Dark and tonal, Carlos Jaramillo’s new work sees the end of a two-year long creative hiatus

After being diagnosed with cancer and working through the pandemic’s many hurdles, the photographer has broken his creative slump with a new zine, Roc.

Date
15 January 2021
Reading Time
4 minute read

In 2016, Carlos Jaramillo traveled to Cuba for the first time. During this trip he captured the pigeon racing community, revealing a different side of Cuba to what he’d initially imagined. He returned to Cuba three more times to expand on the project, before beginning a further series exploring two prisons based in Lima, Peru, and the surrounding towns. Yet to be released, he’s also been working with a publishing company focusing on human rights, inmate advocacy and the arts. “So, it feels like a very exciting merger of my work with important issues,” he tells It’s Nice That.

Nearly five years have passed since we last had an update from Carlos. Lots has changed, and one momentous shift is that he was diagnosed with cancer in January 2019. He needed surgery almost immediately, which threw him off “creatively and mentally” and differed all of his plans to release the work he’d made throughout the year. Then, creativity started to spark, and another hurdle was thrown his way; the pandemic hit. “Needless to say, the past two years have been rough – point blank – but it did bud this project unexpectedly.”

The project at hand is a new zine called Roc. Continuing his adoration for the more formal and quieter moments, it’s a more refined and matured take on his previous works. Within the title, he’s paid more attention to creating photographic studies and scenarios, adding in conceptual elements and still lives along the way. A sweeping contrast to his previous flash-lit, snapshot style of work in Cuba Pigeon, it’s a speculative and finely executed series that represents a shift in attitude and circumstance from the photographer.

Above

Carlos Jaramillo: Roc. (Copyright © Carlos Jaramillo, 2021)

Roc was created during the beginning of quarantine, while Carlos was still living in Rockaway Beach, New York, in early 2020. “After dealing with cancer in 2019, I had gone through a major creative slump and had almost no desire or motivation to focus on my work,” he says. “I spent almost two months on my back healing from surgery during the winter, and my wife was the one there taking care of me at the worst time of my life.” At the end of 2019, he’d begun work on a book – the one that was halted due to the influx of Covid-19 – so Carlos was feeling somewhat stunted to proceed with his creative process. “Out of boredom, I decided to leave my camera out on my coffee table, so if I ever felt tempted to shoot a picture inside my home or go on a beach walk it was easily available, without barrier or pressure.” A light had sparked when Selenas Mountain gallery asked him to conduct aa Zoom artist talk on the topic of his projects, which included this new set of images taken over quarantine. This gave Carlos the drive he needed to continue making work, and the “long, meditative photographic walks” needed to do so.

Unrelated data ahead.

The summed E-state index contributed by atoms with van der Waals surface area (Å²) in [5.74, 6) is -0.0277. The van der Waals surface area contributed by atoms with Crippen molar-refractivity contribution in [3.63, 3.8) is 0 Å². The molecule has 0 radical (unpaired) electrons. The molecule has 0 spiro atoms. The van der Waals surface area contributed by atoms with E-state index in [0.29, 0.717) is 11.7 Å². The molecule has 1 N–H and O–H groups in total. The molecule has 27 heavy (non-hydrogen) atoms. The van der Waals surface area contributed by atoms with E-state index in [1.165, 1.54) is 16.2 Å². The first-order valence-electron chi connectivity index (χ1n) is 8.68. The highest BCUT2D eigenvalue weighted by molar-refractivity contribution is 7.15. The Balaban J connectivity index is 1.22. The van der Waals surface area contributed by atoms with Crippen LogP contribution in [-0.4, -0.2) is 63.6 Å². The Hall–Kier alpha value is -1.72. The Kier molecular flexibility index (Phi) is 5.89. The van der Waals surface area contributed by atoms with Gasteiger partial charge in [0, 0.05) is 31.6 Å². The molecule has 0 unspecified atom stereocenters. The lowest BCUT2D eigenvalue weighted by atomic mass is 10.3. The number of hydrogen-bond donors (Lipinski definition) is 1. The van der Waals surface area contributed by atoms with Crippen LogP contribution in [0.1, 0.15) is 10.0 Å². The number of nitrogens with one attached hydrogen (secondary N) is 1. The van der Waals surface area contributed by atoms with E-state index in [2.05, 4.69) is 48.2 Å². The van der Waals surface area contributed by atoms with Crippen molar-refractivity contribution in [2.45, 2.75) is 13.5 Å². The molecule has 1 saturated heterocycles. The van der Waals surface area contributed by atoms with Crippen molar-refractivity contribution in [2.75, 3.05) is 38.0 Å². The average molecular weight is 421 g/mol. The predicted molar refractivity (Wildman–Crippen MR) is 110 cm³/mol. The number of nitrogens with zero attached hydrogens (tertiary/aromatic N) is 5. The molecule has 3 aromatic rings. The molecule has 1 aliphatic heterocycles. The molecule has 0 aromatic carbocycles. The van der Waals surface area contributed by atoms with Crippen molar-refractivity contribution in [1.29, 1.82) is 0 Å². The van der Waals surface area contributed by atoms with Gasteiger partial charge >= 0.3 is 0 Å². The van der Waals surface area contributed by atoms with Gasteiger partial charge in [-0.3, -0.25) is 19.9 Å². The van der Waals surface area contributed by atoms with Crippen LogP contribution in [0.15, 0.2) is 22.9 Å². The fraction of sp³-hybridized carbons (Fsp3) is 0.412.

In this sense, the series is described as more of a catalogue on Rockaway and the feelings that he’d felt during this time of healing. “Rockaway is a very interesting, diverse, small community, and I wanted to also show as much of that as possible through these photographs.” Commonly referred to as The Rockaways, the peninsula is in some parts isolated from Manhattan and more central points of the city, and is a place that became a popular summer destination in the 1930s. Carlos decided to name his series Roc, which is a title that comes from a bodega called ‘Roc Market’ in the area, which he always thought was a random way to shorten the name – but equally an interesting one.

The zine itself has a very tonal depiction of his surroundings. He’d picked up a point-and-shoot film camera for the first time in six years to use on this project, proving reminiscent of his early years shooting with friends skateboarding. A cheaper developing process meant the outcome was hazy with a typical film aesthetic, which sees pockets of light and summoning glows protrude throughout his stark and beautiful black and white imagery. Far from cliché, there’s an image of his wife holding their cat – one of the first images he’d taken post-hiatus – that signifies a time of vulnerability to the world and of his own accord. The fish on a string is also a personal favourite (of ours too), and reminds him of his previous pigeon photos in its composition, “even in the way that the fish opens up its fins like it has wings”. There are also other photos of birds, seemingly a topic that Carlos can’t escape.

Overall, Roc represents a tumultuous time for Carlos and for the world. Its moodier tones nod to a time of darkness, yet at the same time evoke a sense of hope and change. “I hope people are excited to see something new from me,” Carlos concludes, “it’s been a few years since I’ve released new work without explanation.” Opting out of including text discussing his cancer for not wanting his audience to pity him, instead there’s a small poem talking about his relationship with the subject. He hopes that you will like it for what it is, and we certainly do.

GalleryCarlos Jaramillo: Roc. (Copyright © Carlos Jaramillo, 2021)

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About the Author

Ayla Angelos

Ayla was an editorial assistant back in June 2017 and has continued to work with us on a freelance basis. She has spent the last seven years as a journalist, and covers a range of topics including photography, art and graphic design. Feel free to contact Ayla with any stories or new creative projects.

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